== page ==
Asia - Pacific
Index 2023
88/ 180
Score : 59.33
Political indicator
Economic indicator
Legislative indicator
Social indicator
Security indicator
Index 2022
90/ 180
Score : 59.17
Political indicator
Economic indicator
Legislative indicator
Social indicator
Security indicator

Mongolia, a liberal democracy since the early 1990s, broadly respects the principles of freedom and media pluralism, though its regulation still lacks basic legal protection for the confidentiality of sources and imperfect defamation laws encourage abusive lawsuits against journalists, stirring self-censorship. 

Media landscape

In Mongolia, television is the most popular media, accounting for at least 60% of the market. Mongolian National Broadcaster, the only public service media group, consists of TV channels, radio, and websites and is one of the most watched and listened to media in the country. The most popular daily newspapers are Unuudur (Today), Udriin sonin (Daily News), and Zuunii Medee (Century News). At the same time, Montsame News Agency, which has 6 newspapers in different languages, remains state-owned despite the 1998 Media Freedom Law which states that the agency should be transformed into a public service broadcaster and that the state should not own media.

Political context

Mongolian media ownership is very concentrated and lacks transparency. Whether owned privately or by the state, most Mongolian media openly show their affiliation to the government or political parties. Media outlets' ability to act as watchdogs is limited by the pressure from politicians.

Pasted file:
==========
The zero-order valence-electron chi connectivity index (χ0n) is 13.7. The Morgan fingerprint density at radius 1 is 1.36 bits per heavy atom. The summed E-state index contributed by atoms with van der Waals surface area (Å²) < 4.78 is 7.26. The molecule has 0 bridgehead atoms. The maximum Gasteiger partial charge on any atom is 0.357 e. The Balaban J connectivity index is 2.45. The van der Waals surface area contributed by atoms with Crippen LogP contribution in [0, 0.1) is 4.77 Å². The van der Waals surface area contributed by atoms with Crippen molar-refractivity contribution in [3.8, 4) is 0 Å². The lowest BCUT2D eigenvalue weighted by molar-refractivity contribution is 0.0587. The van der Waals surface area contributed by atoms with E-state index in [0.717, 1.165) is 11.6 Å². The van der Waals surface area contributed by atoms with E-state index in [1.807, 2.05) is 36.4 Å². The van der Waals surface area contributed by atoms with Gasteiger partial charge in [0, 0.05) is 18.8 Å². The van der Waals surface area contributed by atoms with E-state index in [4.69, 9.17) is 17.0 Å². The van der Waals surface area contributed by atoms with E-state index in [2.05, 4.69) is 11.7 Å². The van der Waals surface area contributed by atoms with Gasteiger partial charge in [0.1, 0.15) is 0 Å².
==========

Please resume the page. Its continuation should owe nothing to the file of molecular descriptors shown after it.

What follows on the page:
Legal framework

More than half of all defamation cases in Mongolia are brought against journalists and media outlets. Harsh financial penalties force them to censor themselves and curtail the development of independent and investigative media. Many cases of journalists accused of spreading false information are based on petitions and complaints from high-ranking political officials, members of parliament, civil servants, or government agencies.

Economic context

For a market of only three million people, there are around 500 media outlets, mostly privately owned. The owners of Mongolian media do not engage in the industry solely for profit, but also as a tool to articulate their political preferences and to protect their economic interests. The low pay and high workload of journalists in Mongolia lead them to accept being paid to produce certain content, which damages public trust in the media.

Sociocultural context

Mongolians commonly distrust the media due to concerns about the quality of content and their handling of major political events. According to a survey conducted by RSF in 2016, Mongolian National Public Radio and Television enjoys the highest credibility with a 44% trust rate, compared to daily newspapers (10%) and online news sources (5%).


Many Mongolian journalists experience some form of threats, pressure, or insults related to their work, and several cases of harassment and violence have been reported.